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Sun., Nov. 11, 2007 - From: Librarians' Internet Index NEW THIS WEEK, August 30, 2007

Sites found in:
Librarians' Internet Index
Websites you can trust!
NEW THIS WEEK, August 30, 2007
Read This Online :

Wellcome Images
This site provides "free, unlimited access to two thousand years of mankind and medicine in pictures made available through Creative Commons Licence" from the collection of the Wellcome Library, U.K. The searchable and browsable collection of thousands of high-quality images includes anatomical images, rare books and manuscripts, posters, photos, and more. Also includes galleries on war, witchcraft, wellness, and other subjects. Prints are available for a fee.
LII Item:

This site provides definitions of over 20,000 business-related terms. Users may search by letter or topic such as accounting, currency trading, investing and speculating, advertising, and securities and futures trading. The site features a term-of-the-day and over 115,000 links between related terms. From an Internet design company that specializes in finance.
LII Item:


NIMH: Suicide Prevention
Compilation of background and news about suicide prevention topics, including statistics, recommendations to the media for reporting on suicide, documents on nationals efforts concerning suicide prevention, and booklets on topics such as depression and suicide in older adults and antidepressant medications for children and adults. Also includes information for researchers and links to related resources. From the National Institute of Mental Health (NIMH).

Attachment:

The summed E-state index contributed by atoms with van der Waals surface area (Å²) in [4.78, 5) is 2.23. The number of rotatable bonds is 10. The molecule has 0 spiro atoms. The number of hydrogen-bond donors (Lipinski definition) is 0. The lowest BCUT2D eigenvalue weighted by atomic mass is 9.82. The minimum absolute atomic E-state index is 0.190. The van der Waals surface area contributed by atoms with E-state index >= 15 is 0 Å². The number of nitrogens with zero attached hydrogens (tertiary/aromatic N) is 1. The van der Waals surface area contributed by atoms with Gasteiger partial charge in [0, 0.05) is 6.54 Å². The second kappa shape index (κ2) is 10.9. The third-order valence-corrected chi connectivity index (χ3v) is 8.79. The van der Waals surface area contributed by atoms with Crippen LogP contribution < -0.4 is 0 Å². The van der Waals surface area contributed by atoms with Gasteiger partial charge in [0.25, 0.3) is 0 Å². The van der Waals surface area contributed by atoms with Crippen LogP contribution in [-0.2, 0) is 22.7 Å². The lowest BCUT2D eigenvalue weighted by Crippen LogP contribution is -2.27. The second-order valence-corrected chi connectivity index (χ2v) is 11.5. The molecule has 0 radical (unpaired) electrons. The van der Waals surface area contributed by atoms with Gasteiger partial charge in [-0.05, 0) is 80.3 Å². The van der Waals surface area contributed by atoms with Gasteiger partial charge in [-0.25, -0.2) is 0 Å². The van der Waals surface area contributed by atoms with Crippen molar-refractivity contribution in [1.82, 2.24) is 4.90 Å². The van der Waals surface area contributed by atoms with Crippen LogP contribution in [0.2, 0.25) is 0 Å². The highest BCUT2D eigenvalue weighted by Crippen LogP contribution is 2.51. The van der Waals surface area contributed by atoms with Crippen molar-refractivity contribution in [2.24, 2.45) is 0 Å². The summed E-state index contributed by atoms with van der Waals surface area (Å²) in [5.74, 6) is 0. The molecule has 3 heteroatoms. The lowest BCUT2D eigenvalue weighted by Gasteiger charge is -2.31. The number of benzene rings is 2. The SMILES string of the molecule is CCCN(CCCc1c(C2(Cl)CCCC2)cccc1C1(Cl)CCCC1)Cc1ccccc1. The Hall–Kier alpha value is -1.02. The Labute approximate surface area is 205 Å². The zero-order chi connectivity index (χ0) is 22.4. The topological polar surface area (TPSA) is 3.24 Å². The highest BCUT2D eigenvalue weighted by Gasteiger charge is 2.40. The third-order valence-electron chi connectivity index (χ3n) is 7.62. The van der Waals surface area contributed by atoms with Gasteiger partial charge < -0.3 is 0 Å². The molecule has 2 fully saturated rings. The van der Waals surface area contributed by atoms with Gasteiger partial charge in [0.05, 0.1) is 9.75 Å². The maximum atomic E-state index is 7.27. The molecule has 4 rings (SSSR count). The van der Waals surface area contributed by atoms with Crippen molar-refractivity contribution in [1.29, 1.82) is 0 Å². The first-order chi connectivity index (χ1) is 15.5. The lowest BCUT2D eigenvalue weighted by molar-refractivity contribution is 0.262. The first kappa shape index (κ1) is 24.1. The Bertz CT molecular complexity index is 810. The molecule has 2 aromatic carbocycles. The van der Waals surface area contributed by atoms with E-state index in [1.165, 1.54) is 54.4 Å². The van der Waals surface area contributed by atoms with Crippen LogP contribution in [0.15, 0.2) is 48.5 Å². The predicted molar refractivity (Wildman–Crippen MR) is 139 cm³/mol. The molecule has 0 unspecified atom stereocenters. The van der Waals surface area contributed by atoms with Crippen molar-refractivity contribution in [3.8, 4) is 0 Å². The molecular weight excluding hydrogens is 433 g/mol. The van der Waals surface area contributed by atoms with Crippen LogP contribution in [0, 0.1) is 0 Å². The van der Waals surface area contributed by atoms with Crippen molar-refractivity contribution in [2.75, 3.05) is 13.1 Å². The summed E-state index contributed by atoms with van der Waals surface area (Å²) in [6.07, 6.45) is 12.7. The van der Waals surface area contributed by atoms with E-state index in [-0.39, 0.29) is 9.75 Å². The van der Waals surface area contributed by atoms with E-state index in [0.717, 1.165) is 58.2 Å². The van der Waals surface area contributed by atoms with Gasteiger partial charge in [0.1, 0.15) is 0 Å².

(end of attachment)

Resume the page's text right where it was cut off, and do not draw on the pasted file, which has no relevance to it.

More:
LII Item:
[NOTE: Other pages from previously posted. - Phyllis ]


Diana Remembered
"Ten years after her death [on August 31, 1997] Diana, the Princess of Wales, remains as fascinating today as when she was the most photographed woman in the world. People looks back in snapshots at the mom, fashionista, humanitarian and icon." See annotated photos of Diana and her sons, Princes William and Harry now, her style, her hats, famous images, and of Diana doing charity work. From People magazine.
LII Item:


Working Heroes: Men and Women Who Shaped America's Labor Movement
Brief biographies of U.S. labor leaders. Individuals include César Chávez ("folk hero and symbol of hope who organized a union of farmworkers"), Eugene Debs ("apostle of industrial unionism"), George Meany ("builder of the modern AFL-CIO"), and Frances Perkins ("committed labor secretary and first woman in a presidential cabinet position"). From the AFL-CIO.
LII Item:


Muhammad: Legacy of a Prophet